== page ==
The thought of ‘Fa­ther Christ­mas’ pay­out should cheer up in­vestors

China Daily (Hong Kong) - - HK | BUSINESS - PETER LIANG

In a c o l u m n p u b l i s h e d re­cently in the busi­ness sec­tion of a mass cir­cu­la­tion, Chi­ne­se­lan­guage news­pa­per, a com­men­ta­tor re­minded read­ers of a long-for­got­ten stock mar­ket adage that’s unique to Hong Kong — “When the Christ­mas bell chimes, buy Hui Fung.”

“Hui Fung” is, of course, the com­monly known Chi­nese name for HSBC — Hong Kong’s largest bank.

The ra­tio­nale is that HSBC is known to have the tra­di­tion of de­light­ing its share­hold­ers with a fat fi­nal div­i­dend pay­out to usher in each New Year. That “bonus” used to re­fer to the many in­sti­tu­tions and pen­sion­ers who had bought shares more for long-term div­i­dend in­come than for short-term cap­i­tal ap­pre­ci­a­tion.

Since the great global re­ces­sion that has kept in­ter­est rates at ab­nor­mally low lev­els in re­cent years, HSBC, like most banks, had fallen out of fa­vor in all ma­jor mar­kets. The higher rate of div­i­dend re­turn from banks was far from enough to make up for the cap­i­tal loss as their share prices con­tin­ued to tank.

Not any­more. A much ex­pected US in­ter­est-rate hike next month is widely seen to sig­nal the rise in bor­row­ing costs not only in the United States, but also in Hong Kong. The bench­mark one-month in­ter­bank bor­row­ing rate (hi­bor) has al­ready surged to an av­er­age of more than 0.4 per­cent in the past week — a six-month high.

HSBC, to­gether with its sub­sidiary, Hang Seng Bank, stands to ben­e­fit the most from the rate hike as a key lender in the lo­cal in­ter­bank mar­ket by na­ture of its stran­gle­hold on a huge share of to­tal cus­tomer de­posits. HSBC, as well as Hang Seng, are also seen to have taken an un­char­ac­ter­is­ti­cally ag­gres­sive stance in com­pet­ing for mort­gage-lend­ing and per­sonal-loan busi­nesses.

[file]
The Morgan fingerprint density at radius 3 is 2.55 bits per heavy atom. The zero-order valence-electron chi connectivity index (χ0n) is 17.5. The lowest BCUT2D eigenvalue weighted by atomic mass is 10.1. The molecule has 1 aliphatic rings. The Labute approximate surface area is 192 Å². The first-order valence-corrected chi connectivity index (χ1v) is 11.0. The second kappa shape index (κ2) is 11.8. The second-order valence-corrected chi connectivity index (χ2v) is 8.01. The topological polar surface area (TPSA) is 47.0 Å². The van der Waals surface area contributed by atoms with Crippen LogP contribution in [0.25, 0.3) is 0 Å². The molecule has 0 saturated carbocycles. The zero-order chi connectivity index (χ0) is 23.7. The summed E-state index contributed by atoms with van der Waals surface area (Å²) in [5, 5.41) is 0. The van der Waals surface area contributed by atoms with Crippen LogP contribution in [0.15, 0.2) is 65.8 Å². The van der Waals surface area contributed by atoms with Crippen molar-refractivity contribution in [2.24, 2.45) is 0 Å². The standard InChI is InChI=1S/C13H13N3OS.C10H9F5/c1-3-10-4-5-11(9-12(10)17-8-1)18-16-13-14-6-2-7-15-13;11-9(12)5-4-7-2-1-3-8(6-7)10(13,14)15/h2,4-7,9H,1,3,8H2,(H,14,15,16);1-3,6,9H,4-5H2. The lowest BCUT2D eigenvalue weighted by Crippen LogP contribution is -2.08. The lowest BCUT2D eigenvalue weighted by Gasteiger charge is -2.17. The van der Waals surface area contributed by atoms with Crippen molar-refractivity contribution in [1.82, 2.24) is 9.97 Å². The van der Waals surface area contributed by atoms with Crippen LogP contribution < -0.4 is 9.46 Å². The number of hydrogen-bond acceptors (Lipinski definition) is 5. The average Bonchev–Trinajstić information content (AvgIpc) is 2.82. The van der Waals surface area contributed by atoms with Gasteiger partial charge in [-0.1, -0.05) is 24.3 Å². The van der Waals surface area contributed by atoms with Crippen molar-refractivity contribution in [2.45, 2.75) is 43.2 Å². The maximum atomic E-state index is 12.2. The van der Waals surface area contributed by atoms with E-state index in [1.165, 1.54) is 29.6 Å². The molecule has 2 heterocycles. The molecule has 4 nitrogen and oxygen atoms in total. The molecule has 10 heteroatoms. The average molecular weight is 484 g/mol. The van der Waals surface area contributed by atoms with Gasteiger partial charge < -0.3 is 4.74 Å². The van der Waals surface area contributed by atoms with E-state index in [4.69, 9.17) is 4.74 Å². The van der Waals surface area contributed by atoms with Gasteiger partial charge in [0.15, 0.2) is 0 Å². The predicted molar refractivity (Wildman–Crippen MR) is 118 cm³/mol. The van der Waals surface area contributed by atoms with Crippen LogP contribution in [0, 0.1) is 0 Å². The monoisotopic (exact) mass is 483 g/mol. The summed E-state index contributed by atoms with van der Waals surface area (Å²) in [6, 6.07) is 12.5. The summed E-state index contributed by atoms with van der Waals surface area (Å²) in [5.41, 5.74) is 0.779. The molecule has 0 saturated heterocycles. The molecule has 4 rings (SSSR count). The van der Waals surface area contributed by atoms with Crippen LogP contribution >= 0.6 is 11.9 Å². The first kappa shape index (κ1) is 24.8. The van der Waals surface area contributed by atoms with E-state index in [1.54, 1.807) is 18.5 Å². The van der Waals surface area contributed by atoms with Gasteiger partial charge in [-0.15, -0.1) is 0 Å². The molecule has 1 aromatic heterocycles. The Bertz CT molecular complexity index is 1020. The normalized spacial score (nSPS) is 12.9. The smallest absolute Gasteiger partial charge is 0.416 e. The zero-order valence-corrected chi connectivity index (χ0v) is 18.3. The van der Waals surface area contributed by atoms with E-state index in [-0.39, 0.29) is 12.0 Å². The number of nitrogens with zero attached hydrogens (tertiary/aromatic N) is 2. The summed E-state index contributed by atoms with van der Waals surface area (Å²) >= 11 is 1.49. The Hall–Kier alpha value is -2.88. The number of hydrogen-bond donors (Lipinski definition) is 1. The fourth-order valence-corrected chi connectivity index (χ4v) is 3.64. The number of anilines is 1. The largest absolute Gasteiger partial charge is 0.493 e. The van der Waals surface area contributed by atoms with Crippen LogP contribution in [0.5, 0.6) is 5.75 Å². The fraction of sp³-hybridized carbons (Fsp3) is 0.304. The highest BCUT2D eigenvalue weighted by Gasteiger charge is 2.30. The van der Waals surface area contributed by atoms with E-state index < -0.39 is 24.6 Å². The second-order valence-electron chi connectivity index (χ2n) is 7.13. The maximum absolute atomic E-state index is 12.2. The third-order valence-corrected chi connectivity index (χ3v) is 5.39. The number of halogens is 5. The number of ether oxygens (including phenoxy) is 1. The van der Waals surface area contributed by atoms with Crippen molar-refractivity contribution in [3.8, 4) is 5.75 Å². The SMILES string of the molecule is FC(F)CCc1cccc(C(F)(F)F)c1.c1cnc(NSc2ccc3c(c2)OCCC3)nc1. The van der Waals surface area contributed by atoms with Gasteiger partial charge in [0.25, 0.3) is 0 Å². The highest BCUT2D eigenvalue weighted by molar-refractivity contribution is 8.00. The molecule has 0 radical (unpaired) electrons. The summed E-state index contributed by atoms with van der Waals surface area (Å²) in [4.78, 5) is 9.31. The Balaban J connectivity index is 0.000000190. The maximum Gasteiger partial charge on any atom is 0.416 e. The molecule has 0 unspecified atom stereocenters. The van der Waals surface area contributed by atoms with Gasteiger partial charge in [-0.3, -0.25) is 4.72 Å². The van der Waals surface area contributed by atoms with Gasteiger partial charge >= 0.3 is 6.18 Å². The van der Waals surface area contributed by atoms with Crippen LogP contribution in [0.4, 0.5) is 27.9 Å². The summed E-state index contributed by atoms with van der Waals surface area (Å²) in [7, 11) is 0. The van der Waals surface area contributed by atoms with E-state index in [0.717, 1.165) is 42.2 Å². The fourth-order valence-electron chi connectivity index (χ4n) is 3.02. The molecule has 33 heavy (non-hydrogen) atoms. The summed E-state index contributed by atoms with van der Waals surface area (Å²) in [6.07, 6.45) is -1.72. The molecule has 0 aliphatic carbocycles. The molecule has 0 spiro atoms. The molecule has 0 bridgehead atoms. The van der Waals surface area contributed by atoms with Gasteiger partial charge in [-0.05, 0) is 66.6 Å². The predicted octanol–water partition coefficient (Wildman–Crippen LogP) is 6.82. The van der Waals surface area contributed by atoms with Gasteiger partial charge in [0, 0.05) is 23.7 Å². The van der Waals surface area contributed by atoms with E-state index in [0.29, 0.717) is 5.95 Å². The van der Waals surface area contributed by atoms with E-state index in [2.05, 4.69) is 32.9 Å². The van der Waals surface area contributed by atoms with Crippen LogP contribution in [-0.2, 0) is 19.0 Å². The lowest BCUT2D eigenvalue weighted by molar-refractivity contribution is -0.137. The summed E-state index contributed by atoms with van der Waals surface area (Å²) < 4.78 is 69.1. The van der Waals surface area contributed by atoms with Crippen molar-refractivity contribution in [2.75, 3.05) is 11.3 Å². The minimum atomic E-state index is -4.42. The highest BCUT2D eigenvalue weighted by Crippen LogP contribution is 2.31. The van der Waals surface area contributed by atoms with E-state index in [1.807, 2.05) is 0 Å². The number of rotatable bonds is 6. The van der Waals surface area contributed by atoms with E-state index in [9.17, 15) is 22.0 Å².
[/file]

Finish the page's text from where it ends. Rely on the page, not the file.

Un­sur­pris­ingly, HSBC shares have re­turned to the mar­ket lime­light, hav­ing risen from about HK$40 to above HK$60 apiece in the past few months. The bank’s share buy­back pro­gram has helped lift prices, but stock an­a­lysts have largely taken a much more bullish view of the bank’s earn­ings prospects than be­fore.

HSBC’s div­i­dend pay­out in the first three quar­ters of this year had been left un­changed from a year ear­lier. An­a­lysts ex­pect the bank to be more gen­er­ous in its fi­nal pay­out to match, or even ex­ceed, the div­i­dend re­turn rates of past years in the wake of its stock price surge in re­cent months.

In­vestors are not go­ing to get that “bonus” be­fore Christ­mas. But, just the thought that it’s forth­com­ing may be tempt­ing enough to give the bank se­ri­ous con­sid­er­a­tion.

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